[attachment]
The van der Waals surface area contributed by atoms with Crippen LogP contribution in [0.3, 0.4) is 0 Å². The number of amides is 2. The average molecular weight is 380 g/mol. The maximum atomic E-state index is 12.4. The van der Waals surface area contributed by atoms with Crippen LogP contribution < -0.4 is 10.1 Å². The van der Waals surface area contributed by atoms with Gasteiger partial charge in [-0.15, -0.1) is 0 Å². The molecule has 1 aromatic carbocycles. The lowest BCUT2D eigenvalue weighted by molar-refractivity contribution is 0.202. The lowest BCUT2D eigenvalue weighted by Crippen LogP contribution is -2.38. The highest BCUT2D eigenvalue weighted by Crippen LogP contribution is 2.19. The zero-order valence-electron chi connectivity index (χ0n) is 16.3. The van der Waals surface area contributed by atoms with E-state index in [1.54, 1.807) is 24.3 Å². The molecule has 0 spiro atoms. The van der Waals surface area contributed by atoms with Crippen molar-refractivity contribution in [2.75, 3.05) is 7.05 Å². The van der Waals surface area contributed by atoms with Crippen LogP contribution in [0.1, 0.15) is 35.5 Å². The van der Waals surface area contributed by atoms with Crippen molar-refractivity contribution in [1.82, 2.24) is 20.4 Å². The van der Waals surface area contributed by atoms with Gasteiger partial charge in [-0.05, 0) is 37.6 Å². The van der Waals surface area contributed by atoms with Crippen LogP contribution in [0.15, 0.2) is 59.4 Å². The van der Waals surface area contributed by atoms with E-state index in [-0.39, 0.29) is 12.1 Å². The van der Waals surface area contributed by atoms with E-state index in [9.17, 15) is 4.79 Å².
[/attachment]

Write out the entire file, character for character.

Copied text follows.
The van der Waals surface area contributed by atoms with Crippen LogP contribution in [0.3, 0.4) is 0 Å². The number of amides is 2. The average molecular weight is 380 g/mol. The maximum atomic E-state index is 12.4. The van der Waals surface area contributed by atoms with Crippen LogP contribution < -0.4 is 10.1 Å². The van der Waals surface area contributed by atoms with Gasteiger partial charge in [-0.15, -0.1) is 0 Å². The molecule has 1 aromatic carbocycles. The lowest BCUT2D eigenvalue weighted by molar-refractivity contribution is 0.202. The lowest BCUT2D eigenvalue weighted by Crippen LogP contribution is -2.38. The highest BCUT2D eigenvalue weighted by Crippen LogP contribution is 2.19. The zero-order valence-electron chi connectivity index (χ0n) is 16.3. The van der Waals surface area contributed by atoms with E-state index in [1.54, 1.807) is 24.3 Å². The molecule has 0 spiro atoms. The van der Waals surface area contributed by atoms with Crippen molar-refractivity contribution in [2.75, 3.05) is 7.05 Å². The van der Waals surface area contributed by atoms with Crippen LogP contribution in [0.1, 0.15) is 35.5 Å². The van der Waals surface area contributed by atoms with Crippen molar-refractivity contribution in [1.82, 2.24) is 20.4 Å². The van der Waals surface area contributed by atoms with Gasteiger partial charge in [-0.05, 0) is 37.6 Å². The van der Waals surface area contributed by atoms with Crippen LogP contribution in [0.15, 0.2) is 59.4 Å². The van der Waals surface area contributed by atoms with E-state index in [-0.39, 0.29) is 12.1 Å². The van der Waals surface area contributed by atoms with E-state index in [9.17, 15) is 4.79 Å².